The first thing is the animation itself. It can suck, and there’s not much you can do about that. Luckily the art quality is insane, with artists who are used to triple A work sketching them out at a cracking pace!
The second thing is how gently the programmer will treat the artist’s frames and even massage them for more amazing sparkling goodness.
1. we have animation states for everything: run, idle, jump, skid, hurt, falling, attacks and more.
2. we play the intended animation – be it a one shot, or looping animation.
So what’s different?
In TOB, I have several variables which track how fast the character is moving, how hard the player is pushing the direction and so on.
So we can weave in more frames in between, and play little one off frames to blend everything together. It’s painstaking work because it takes a lot of trial and error to get the maximum out of the frames you have.
In addition to this, its really important to speed things up or slow them down in regards to animation playback. So to this end we do things like speed the animation up as the character’s velocity increases.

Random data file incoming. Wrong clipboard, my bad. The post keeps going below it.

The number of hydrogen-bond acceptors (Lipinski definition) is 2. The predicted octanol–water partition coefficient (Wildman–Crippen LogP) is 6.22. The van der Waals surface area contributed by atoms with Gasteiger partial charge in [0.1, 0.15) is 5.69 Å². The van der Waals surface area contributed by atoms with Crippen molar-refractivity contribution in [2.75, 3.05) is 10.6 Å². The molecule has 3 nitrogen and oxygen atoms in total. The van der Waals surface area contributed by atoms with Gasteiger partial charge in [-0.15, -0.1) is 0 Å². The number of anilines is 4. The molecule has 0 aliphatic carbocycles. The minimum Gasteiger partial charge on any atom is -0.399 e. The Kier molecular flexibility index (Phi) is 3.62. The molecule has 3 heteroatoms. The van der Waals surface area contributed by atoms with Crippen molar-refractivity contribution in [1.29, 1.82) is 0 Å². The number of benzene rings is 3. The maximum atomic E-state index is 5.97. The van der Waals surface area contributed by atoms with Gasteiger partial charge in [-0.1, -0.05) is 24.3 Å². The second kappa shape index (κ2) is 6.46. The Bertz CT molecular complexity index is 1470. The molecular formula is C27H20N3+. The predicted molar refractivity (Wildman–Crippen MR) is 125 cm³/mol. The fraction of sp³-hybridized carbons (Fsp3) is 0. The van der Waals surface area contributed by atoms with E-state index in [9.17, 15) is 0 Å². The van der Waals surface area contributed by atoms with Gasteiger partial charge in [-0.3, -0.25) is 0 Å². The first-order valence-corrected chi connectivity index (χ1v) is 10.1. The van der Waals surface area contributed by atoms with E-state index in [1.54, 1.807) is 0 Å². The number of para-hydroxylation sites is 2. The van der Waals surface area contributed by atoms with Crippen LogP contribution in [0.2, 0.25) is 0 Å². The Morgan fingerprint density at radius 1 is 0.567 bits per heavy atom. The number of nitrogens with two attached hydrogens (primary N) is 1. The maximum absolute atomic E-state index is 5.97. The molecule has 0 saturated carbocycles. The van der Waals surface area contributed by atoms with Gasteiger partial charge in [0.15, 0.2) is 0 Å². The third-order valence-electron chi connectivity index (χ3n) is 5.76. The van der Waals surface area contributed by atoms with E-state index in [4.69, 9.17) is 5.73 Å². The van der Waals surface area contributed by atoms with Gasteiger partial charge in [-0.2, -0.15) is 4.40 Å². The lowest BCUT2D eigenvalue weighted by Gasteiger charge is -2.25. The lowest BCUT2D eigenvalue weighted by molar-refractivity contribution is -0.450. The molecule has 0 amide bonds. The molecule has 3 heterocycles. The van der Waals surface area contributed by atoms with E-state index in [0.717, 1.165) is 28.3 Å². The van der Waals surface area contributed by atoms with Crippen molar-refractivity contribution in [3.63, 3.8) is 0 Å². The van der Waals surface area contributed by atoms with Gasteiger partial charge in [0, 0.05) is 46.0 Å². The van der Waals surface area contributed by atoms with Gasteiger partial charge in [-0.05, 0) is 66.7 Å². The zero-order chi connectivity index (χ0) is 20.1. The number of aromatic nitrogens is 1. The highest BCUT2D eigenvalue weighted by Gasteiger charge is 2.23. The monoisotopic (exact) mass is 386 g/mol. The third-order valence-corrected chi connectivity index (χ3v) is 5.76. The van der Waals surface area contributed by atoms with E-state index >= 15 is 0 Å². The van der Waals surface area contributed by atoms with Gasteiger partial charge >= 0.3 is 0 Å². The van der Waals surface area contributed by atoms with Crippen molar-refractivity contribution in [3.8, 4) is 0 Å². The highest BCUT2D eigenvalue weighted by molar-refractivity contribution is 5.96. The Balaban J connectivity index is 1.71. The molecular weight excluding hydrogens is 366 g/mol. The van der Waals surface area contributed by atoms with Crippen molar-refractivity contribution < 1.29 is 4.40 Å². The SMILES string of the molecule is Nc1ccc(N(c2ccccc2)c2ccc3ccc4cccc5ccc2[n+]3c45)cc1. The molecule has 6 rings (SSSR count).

We also track how long the player has being doing demanding activities, so when Joe or Jim halt for a breather, you see their idle animation play faster, before slowing down as they catch their breath.
It’s all these little touches that really can make or break a retro title. You can’t just fill it with animation frames and throw more money at it. It has to be authentic.
We’ve deliberately left in an easter egg surprise for people who have played old retro games: the classic left and right thrashing of the controls will allow you to spaz out for hilarious dance scenes, if you so choose!
Next to come will be some clips and anims you haven’t seen, as there’s been too much talk and not enough glorious sneak-peaks!
Be square (it’s cool!)